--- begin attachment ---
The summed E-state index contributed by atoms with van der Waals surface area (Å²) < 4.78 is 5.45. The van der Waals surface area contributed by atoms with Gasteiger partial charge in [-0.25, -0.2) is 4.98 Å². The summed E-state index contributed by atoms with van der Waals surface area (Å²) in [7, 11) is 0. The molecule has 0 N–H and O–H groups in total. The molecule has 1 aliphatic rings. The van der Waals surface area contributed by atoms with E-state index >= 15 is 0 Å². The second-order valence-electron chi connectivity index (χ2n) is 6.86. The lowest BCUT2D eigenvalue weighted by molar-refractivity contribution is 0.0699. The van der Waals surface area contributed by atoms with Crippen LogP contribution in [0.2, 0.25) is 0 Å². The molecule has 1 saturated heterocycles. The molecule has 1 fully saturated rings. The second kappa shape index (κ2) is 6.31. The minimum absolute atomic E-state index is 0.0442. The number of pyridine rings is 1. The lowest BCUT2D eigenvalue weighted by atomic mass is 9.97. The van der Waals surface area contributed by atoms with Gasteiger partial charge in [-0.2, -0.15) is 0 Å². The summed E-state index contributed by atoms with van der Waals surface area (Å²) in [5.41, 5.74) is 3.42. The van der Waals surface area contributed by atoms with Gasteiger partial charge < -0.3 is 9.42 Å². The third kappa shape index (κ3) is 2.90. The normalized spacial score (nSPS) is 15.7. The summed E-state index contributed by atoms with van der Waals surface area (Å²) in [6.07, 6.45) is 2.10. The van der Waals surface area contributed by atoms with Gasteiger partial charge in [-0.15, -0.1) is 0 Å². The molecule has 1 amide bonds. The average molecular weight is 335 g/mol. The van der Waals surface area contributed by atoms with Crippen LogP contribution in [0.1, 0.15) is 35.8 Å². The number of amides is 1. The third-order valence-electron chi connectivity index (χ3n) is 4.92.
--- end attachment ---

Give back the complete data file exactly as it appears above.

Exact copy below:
The summed E-state index contributed by atoms with van der Waals surface area (Å²) < 4.78 is 5.45. The van der Waals surface area contributed by atoms with Gasteiger partial charge in [-0.25, -0.2) is 4.98 Å². The summed E-state index contributed by atoms with van der Waals surface area (Å²) in [7, 11) is 0. The molecule has 0 N–H and O–H groups in total. The molecule has 1 aliphatic rings. The van der Waals surface area contributed by atoms with E-state index >= 15 is 0 Å². The second-order valence-electron chi connectivity index (χ2n) is 6.86. The lowest BCUT2D eigenvalue weighted by molar-refractivity contribution is 0.0699. The van der Waals surface area contributed by atoms with Crippen LogP contribution in [0.2, 0.25) is 0 Å². The molecule has 1 saturated heterocycles. The molecule has 1 fully saturated rings. The second kappa shape index (κ2) is 6.31. The minimum absolute atomic E-state index is 0.0442. The number of pyridine rings is 1. The lowest BCUT2D eigenvalue weighted by atomic mass is 9.97. The van der Waals surface area contributed by atoms with Gasteiger partial charge in [-0.2, -0.15) is 0 Å². The summed E-state index contributed by atoms with van der Waals surface area (Å²) in [5.41, 5.74) is 3.42. The van der Waals surface area contributed by atoms with Gasteiger partial charge < -0.3 is 9.42 Å². The third kappa shape index (κ3) is 2.90. The normalized spacial score (nSPS) is 15.7. The summed E-state index contributed by atoms with van der Waals surface area (Å²) in [6.07, 6.45) is 2.10. The van der Waals surface area contributed by atoms with Gasteiger partial charge in [-0.15, -0.1) is 0 Å². The molecule has 1 amide bonds. The average molecular weight is 335 g/mol. The van der Waals surface area contributed by atoms with Crippen LogP contribution in [0.1, 0.15) is 35.8 Å². The number of amides is 1. The third-order valence-electron chi connectivity index (χ3n) is 4.92.